Jon Gordon, www.jongordon.com, shares interesting stories of inspiration and motivation.  Here’s the story about Luke Tyburski, raising the personal question for me:  How far am I willing to push myself in 2016?  As Sheri and I enter our next era of life and ministry, this is an important question for me to consider.  How is that for you?

Luke

“Four years ago. Luke Tyburski was a 28 year old broken down professional soccer player, struggling with injuries, battling clinical depression and feeling lost and hopeless.

After a calf tear that literally broke him he decided to retire from soccer. A few hours later, for reasons he can’t explain, he signed up for the infamous Marathon des Sables, a 155 mile 7 day self supported ultra-marathon through the Sahara desert.

With no prior training, Luke spent the next six months training for his first race as an endurance athlete. While most people would be content to start with a 5k or a half marathon, Luke decided to start with an ultra marathon. As you’ll find out Luke thinks big.

After completing the Marathon des Sables, Luke wanted more; a project to fill the void which soccer left. He wanted to create a new fulfilling life!

He stared at a world map, without any predetermined thoughts, with just adventure on his mind and in that moment a route from Morocco to Monaco appeared.

“I could swim, cycle, and run that,” he told himself.

There was just one problem. Well, a few problems actually. Luke didn’t even own a bike and hadn’t swum a lap in a pool since he was in school. But the thought of swimming from Morocco to Spain, cycling the southeast Spanish coastline to France, then running to Monaco was too audacious and exciting to resist. He wanted to do something no one had ever done and this was it.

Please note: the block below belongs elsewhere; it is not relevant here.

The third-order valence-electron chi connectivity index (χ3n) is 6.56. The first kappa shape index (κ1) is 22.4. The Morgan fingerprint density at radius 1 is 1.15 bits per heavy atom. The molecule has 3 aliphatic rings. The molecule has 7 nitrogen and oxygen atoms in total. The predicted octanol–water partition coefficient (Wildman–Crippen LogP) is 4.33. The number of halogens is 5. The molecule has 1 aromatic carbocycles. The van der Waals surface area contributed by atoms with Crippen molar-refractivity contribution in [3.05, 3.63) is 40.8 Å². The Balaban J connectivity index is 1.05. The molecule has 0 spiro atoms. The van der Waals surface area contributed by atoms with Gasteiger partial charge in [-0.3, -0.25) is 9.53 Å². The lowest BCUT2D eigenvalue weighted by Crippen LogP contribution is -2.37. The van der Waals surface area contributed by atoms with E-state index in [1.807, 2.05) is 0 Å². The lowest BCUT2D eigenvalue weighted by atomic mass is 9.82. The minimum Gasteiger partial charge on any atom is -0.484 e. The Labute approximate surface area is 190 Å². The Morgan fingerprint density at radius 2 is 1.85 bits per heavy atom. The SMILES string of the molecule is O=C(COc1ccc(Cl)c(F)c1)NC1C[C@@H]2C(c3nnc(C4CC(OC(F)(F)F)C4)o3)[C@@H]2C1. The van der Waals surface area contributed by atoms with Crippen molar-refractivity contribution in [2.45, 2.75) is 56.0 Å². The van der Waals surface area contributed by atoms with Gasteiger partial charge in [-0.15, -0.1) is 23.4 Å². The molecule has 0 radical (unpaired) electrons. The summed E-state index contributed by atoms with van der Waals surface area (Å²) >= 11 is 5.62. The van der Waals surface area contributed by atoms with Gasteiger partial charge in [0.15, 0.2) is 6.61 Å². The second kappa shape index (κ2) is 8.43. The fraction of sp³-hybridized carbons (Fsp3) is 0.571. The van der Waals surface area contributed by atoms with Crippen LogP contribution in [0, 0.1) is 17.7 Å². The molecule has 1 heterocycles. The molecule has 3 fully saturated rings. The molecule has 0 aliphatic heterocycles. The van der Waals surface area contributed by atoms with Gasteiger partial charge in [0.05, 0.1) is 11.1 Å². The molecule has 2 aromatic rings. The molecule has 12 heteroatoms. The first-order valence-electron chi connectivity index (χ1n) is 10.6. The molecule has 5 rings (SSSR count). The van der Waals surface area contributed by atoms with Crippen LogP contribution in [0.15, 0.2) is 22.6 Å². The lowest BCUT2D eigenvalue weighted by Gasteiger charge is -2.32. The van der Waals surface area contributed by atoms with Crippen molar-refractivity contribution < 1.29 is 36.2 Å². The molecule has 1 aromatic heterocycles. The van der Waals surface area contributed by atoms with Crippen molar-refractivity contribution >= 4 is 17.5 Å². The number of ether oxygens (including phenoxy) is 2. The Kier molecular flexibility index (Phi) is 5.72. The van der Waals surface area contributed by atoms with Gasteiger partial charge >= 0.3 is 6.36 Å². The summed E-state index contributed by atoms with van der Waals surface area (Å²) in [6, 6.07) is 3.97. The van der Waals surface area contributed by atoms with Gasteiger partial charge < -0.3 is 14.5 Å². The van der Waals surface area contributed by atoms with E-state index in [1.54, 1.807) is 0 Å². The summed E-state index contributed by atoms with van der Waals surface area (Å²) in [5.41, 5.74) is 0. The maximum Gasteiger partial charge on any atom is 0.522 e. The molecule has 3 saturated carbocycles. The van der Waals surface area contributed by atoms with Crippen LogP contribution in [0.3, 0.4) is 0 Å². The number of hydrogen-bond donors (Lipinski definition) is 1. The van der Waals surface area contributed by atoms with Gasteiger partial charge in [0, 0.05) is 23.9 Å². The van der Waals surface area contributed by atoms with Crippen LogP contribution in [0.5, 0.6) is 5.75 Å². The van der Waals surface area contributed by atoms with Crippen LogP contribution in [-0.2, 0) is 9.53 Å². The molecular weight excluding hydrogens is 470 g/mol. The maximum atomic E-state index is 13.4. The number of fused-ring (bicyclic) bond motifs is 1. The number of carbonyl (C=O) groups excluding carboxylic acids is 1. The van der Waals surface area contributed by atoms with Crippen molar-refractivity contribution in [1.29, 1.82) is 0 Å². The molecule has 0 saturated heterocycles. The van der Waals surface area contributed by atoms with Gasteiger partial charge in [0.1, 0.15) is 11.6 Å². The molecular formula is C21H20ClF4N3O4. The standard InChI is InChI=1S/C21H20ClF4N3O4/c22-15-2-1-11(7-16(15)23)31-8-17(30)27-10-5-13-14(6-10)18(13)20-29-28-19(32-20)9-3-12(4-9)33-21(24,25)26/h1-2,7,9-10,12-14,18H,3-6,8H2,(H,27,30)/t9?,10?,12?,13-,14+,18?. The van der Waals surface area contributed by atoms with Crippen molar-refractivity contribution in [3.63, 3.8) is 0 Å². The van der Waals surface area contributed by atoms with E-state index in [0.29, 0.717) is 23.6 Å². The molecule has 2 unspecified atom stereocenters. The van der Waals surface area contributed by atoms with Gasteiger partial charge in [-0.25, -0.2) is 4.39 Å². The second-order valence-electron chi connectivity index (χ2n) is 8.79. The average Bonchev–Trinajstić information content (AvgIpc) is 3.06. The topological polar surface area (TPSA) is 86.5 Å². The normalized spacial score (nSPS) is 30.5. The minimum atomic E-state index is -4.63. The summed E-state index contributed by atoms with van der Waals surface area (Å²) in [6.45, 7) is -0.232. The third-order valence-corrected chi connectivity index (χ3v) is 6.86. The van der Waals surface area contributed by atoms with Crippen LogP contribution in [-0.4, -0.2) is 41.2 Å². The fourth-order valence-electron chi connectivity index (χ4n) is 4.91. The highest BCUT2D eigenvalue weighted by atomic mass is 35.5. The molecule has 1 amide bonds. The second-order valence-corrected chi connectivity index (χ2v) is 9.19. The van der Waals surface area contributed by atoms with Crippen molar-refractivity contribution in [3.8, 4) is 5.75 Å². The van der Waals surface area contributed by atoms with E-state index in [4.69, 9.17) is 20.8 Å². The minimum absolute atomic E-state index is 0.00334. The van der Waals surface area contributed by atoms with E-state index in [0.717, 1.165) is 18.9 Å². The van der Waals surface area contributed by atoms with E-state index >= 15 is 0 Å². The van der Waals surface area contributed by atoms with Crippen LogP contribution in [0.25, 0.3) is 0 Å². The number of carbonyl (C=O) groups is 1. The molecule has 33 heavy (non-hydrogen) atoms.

Luke called it The Ultimate Triathlon and over the next four years he prepared for it and built a business around it. With a degree in Exercise Science and a passion for cooking, he trained other people and athletes to help them achieve their own fitness and life goals, taught people to prepare healthy snacks and meals, and began writing and speaking about the adventure he was undertaking. Luke basically molded his new career and life around everything he loved doing and was happier and more energized than ever.

After countless hours of research, planning and training, Luke began his 1200 mile, 12 day adventure on October 21st. However, as is often the case in life, when a vision and dream intersects with reality, challenges emerge.

Ultimate SwimFor all the planning, Luke couldn’t plan for the misinformation he received (the day before he began) regarding the length of the swim from Morocco to Spain; twice the distance he was previously told. Many people may have gotten angry or upset, but Luke merely saw this as his first obstacle, and switched to swimming the opposite direction, amidst huge shipping tankers, and through energy zapping currents. 15 miles and 5 hours later with an inflamed shoulder tendon Luke reached his destination and immediately boarded a boat back to Spain to begin the cycling part of his journey.